19. M. Uhlen, C. Zhang, S. Lee et al., “A pathology atlas of the human cancer transcriptome,” Science, vol. 357, no. 6352, article eaan2507, 2017. View at Publisher · View at Google Scholar · View at Scopus
  20. W. Okajima, S. Komatsu, D. Ichikawa et al., “Liquid biopsy in patients with hepatocellular carcinoma: circulating tumor cells and cell-free nucleic acids,” World Journal of Gastroenterology, vol. 23, no. 31, pp. 5650–5668, 2017. View at Publisher · View at Google Scholar · View at Scopus
  21. S. S. Thorgeirsson and J. W. Grisham, “Molecular pathogenesis of human hepatocellular carcinoma,” Toxicology, vol. 181-182, pp. 43–47, 2002. View at Publisher · View at Google Scholar · View at Scopus
  22. F. Balkwill and A. Mantovani, “Inflammation and cancer: back to Virchow?” The Lancet, vol. 357, no. 9255, pp. 539–545, 2001. View at Publisher · View at Google Scholar · View at Scopus
  23. R. V. Lloyd, P. M. Hanna, and R. P. Mason, “The origin of the hydroxyl radical oxygen in the Fenton reaction,” Free Radical Biology and Medicine, vol. 22, no. 5, pp. 885–888, 1997. View at Publisher · View at Google Scholar · View at Scopus
  24. H. Zhong, M. Xiao, K. Zarkovic et al., “Mitochondrial control of apoptosis through modulation of cardiolipin oxidation in hepatocellular carcinoma: a novel link between oxidative stress and cancer,” Free Radical Biology and Medicine, vol. 102, pp. 67–76, 2016. View at Publisher · View at Google Scholar · View at Scopus
  25. N. Théret, O. Musso, B. Turlin et al., “Increased extracellular matrix remodeling is associated with tumor progression in human hepatocellular carcinomas,” Hepatology, vol. 34, no. 1, pp. 82–88, 2001. View at Publisher · View at Google Scholar · View at Scopus
  26. R. Urtasun and N. Nieto, “Hepatic stellate cells and oxidative stress,” Revista Espanola De Enfermedades Digestivas, vol. 99, no. 4, pp. 223–230, 2007. View at Google Scholar
  27. P. Fuschi, M. Carrara, C. Voellenkle et al., “Central role of the p53 pathway in the noncoding-RNA response to oxidative stress,” Aging, vol. 9, no. 12, pp. 2559–2586, 2017. View at Publisher · View at Google Scholar · View at Scopus
  28. K. Beyfuss and D. A. Hood, “A systematic review of p53 regulation of oxidative stress in skeletal muscle,” Redox Report Communications in Free Radical Research, vol. 23, no. 1, pp. 100–117, 2018. View at Publisher · View at Google Scholar
  29. W. Zhan, X. Liao, L. Yu et al., “Effects of blueberries on migration, invasion, proliferation, the cell cycle and apoptosis in hepatocellular carcinoma cells,” Biomedical Reports, vol. 5, no. 5, pp. 579–584, 2016. View at Publisher · View at Google Scholar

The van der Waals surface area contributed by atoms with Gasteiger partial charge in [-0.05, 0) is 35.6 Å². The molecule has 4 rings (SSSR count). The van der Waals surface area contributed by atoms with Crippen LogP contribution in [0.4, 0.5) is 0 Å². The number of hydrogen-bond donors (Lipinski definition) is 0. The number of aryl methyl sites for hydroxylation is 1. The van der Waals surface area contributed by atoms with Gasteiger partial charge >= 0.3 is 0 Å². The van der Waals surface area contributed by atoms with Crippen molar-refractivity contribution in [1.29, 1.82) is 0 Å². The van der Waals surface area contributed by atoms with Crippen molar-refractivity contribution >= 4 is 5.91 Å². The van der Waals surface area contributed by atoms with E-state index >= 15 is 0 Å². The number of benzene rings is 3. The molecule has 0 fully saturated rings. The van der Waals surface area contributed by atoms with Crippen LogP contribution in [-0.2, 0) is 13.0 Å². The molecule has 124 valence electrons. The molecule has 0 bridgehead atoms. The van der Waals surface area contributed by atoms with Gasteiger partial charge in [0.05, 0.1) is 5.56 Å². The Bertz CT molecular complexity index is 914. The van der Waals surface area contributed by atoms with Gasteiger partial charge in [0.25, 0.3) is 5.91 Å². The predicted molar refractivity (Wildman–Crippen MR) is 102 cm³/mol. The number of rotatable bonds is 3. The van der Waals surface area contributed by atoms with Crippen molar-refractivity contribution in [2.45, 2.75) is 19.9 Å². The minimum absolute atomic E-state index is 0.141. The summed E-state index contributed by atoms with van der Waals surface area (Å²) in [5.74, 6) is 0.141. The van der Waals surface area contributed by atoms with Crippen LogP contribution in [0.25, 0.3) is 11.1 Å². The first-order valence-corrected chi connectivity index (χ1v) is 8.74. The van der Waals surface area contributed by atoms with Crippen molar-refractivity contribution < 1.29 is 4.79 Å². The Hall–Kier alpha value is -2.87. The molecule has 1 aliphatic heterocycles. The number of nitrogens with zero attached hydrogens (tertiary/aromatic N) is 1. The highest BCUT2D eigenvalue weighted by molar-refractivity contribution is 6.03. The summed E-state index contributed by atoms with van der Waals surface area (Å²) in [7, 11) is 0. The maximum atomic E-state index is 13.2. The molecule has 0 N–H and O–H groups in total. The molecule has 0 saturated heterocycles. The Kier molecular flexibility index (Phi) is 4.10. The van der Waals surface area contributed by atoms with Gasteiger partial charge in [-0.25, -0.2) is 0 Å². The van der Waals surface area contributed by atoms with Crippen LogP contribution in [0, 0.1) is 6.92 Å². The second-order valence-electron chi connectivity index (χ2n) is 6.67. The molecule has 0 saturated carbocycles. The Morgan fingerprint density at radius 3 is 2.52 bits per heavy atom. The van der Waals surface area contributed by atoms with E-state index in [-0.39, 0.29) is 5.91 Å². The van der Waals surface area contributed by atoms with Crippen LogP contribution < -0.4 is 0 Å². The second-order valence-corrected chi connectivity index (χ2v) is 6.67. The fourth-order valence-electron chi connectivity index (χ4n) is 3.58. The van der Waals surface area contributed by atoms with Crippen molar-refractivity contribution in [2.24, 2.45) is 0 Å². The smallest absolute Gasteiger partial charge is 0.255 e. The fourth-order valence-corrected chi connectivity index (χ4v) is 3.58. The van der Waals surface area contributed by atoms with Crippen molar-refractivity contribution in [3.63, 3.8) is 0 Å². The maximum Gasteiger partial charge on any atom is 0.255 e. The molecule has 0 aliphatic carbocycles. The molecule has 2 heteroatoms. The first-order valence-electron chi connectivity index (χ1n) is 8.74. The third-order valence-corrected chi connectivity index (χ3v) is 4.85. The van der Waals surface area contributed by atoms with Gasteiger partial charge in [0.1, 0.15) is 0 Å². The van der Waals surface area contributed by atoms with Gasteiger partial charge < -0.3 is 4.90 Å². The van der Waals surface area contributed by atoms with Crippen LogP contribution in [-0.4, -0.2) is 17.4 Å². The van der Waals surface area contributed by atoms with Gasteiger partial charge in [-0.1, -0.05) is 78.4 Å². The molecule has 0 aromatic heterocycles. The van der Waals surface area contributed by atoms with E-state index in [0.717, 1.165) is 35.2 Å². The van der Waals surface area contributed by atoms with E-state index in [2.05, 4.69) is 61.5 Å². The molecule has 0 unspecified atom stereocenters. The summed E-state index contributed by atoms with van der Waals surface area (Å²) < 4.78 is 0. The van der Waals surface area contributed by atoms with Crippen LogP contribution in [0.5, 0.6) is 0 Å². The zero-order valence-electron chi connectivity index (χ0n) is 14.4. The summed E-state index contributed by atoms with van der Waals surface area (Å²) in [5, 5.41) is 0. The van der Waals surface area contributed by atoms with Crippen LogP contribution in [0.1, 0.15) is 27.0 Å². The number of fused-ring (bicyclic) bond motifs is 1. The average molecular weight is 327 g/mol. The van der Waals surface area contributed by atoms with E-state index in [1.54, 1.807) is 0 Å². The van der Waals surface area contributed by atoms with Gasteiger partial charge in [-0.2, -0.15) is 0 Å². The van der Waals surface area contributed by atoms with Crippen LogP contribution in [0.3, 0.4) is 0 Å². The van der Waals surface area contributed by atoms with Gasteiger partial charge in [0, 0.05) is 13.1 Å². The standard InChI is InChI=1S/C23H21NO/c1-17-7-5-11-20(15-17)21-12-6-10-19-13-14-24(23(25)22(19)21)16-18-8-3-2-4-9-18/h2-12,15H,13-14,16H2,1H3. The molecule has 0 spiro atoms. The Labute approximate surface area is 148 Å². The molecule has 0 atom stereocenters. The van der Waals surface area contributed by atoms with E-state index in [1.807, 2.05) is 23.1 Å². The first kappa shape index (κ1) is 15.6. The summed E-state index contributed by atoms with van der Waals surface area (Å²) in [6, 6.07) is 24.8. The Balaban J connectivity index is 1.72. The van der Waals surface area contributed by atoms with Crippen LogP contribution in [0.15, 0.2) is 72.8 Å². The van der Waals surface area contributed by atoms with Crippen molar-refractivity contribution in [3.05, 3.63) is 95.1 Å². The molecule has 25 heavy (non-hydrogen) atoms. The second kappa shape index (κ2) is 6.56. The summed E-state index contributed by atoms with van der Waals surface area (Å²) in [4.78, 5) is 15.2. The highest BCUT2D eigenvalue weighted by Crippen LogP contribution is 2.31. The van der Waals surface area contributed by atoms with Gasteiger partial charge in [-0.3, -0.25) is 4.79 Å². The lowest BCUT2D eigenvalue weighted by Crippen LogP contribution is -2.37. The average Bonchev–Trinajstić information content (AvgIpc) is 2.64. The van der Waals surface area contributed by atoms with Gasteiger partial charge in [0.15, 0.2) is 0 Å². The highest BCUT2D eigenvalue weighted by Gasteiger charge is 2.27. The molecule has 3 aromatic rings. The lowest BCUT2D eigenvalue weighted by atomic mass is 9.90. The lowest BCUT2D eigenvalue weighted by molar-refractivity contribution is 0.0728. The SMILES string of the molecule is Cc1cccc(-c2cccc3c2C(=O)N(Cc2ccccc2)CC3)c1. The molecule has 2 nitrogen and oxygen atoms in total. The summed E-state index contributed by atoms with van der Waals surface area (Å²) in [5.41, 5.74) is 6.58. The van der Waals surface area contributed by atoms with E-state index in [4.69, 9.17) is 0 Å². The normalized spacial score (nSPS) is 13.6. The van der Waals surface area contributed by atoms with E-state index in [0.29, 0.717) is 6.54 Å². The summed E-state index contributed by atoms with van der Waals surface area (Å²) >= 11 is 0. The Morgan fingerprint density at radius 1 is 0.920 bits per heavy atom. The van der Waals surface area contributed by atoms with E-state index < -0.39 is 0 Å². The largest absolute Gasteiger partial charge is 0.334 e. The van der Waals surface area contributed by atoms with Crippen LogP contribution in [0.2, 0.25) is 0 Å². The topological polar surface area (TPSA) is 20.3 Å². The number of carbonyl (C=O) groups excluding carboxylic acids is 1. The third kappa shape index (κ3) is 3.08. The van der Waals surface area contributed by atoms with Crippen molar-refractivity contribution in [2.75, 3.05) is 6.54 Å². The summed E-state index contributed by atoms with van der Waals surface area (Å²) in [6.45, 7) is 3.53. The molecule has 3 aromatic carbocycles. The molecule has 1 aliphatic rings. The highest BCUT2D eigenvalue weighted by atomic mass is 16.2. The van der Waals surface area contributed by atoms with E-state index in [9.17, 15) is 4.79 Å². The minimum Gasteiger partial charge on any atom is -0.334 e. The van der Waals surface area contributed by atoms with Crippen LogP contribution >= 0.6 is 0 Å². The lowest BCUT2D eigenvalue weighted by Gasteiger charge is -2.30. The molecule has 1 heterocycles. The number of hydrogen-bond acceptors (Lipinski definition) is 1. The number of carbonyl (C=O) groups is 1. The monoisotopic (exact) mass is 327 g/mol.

30. H. Yu, H. L. Jiang, D. Xu et al., “Transcription factor MafB promotes hepatocellular carcinoma cell proliferation through up-regulation of cyclin D1,” Cellular Physiology and Biochemistry, vol. 39, no. 2, pp. 700–708, 2016. View at Publisher · View at Google Scholar · View at Scopus
  31. T. Masaki, Y. Shiratori, W. Rengifo et al., “Hepatocellular carcinoma cell cycle: study of long-Evans cinnamon rats,” Hepatology, vol. 32, no. 4, pp. 711–720, 2000. View at Publisher · View at Google Scholar
  32. D. Santamaría, C. Barrière, A. Cerqueira et al., “Cdk1 is sufficient to drive the mammalian cell cycle,” Nature, vol. 448, no. 7155, pp. 811–815, 2007. View at Publisher · View at Google Scholar · View at Scopus
  33. T. Toralová, A. Šušor, L. NěMcová, K. Kepková, and J. KaňKa, “Silencing CENPF in bovine preimplantation embryo induces arrest at 8-cell stage,” Reproduction, vol. 138, no. 5, pp. 783–791, 2009. View at Publisher · View at Google Scholar · View at Scopus
  34. C. L. Gao, G. W. Wang, G. Q. Yang, H. Yang, and L. Zhuang, “Karyopherin subunit-α 2 expression accelerates cell cycle progression by upregulating CCNB2 and CDK1 in hepatocellular carcinoma,” Oncology Letters, vol. 15, no. 3, pp. 2815–2820, 2018. View at Publisher · View at Google Scholar · View at Scopus
  35. P. Jiang and D. Zhang, “Maternal embryonic leucine zipper kinase (MELK): a novel regulator in cell cycle control, embryonic development, and cancer,” International Journal of Molecular Sciences, vol. 14, no. 11, pp. 21551–21560, 2013. View at Publisher · View at Google Scholar · View at Scopus
  36. H. Shuai, N. Li, Q. Zhang et al., “XAB2 functions in mitotic cell cycle progression via transcriptional regulation of CENPE,” Cell Death & Disease, vol. 7, no. 10, article e2409, 2016. View at Publisher · View at Google Scholar · View at Scopus